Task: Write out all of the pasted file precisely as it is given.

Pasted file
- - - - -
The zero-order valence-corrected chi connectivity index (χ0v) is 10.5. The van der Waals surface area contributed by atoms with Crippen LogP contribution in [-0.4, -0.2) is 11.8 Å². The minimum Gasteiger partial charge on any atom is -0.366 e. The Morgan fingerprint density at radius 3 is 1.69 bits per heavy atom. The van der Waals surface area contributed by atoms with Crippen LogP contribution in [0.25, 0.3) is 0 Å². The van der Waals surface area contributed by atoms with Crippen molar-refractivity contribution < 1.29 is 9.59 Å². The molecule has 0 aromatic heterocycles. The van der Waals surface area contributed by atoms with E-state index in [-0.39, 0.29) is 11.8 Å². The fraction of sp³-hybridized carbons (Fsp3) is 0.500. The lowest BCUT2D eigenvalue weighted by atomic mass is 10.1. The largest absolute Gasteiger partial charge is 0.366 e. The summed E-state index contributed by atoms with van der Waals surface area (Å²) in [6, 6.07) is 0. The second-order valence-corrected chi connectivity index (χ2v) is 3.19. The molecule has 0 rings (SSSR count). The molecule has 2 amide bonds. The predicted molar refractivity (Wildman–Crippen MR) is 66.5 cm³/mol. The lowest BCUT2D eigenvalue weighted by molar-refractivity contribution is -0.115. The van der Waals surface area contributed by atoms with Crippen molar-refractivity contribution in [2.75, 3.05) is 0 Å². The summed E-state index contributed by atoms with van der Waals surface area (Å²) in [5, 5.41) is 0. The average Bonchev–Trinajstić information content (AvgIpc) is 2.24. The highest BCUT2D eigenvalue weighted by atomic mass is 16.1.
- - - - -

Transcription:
The zero-order valence-corrected chi connectivity index (χ0v) is 10.5. The van der Waals surface area contributed by atoms with Crippen LogP contribution in [-0.4, -0.2) is 11.8 Å². The minimum Gasteiger partial charge on any atom is -0.366 e. The Morgan fingerprint density at radius 3 is 1.69 bits per heavy atom. The van der Waals surface area contributed by atoms with Crippen LogP contribution in [0.25, 0.3) is 0 Å². The van der Waals surface area contributed by atoms with Crippen molar-refractivity contribution < 1.29 is 9.59 Å². The molecule has 0 aromatic heterocycles. The van der Waals surface area contributed by atoms with E-state index in [-0.39, 0.29) is 11.8 Å². The fraction of sp³-hybridized carbons (Fsp3) is 0.500. The lowest BCUT2D eigenvalue weighted by atomic mass is 10.1. The largest absolute Gasteiger partial charge is 0.366 e. The summed E-state index contributed by atoms with van der Waals surface area (Å²) in [6, 6.07) is 0. The second-order valence-corrected chi connectivity index (χ2v) is 3.19. The molecule has 0 rings (SSSR count). The molecule has 2 amide bonds. The predicted molar refractivity (Wildman–Crippen MR) is 66.5 cm³/mol. The lowest BCUT2D eigenvalue weighted by molar-refractivity contribution is -0.115. The van der Waals surface area contributed by atoms with Crippen molar-refractivity contribution in [2.75, 3.05) is 0 Å². The summed E-state index contributed by atoms with van der Waals surface area (Å²) in [5, 5.41) is 0. The average Bonchev–Trinajstić information content (AvgIpc) is 2.24. The highest BCUT2D eigenvalue weighted by atomic mass is 16.1.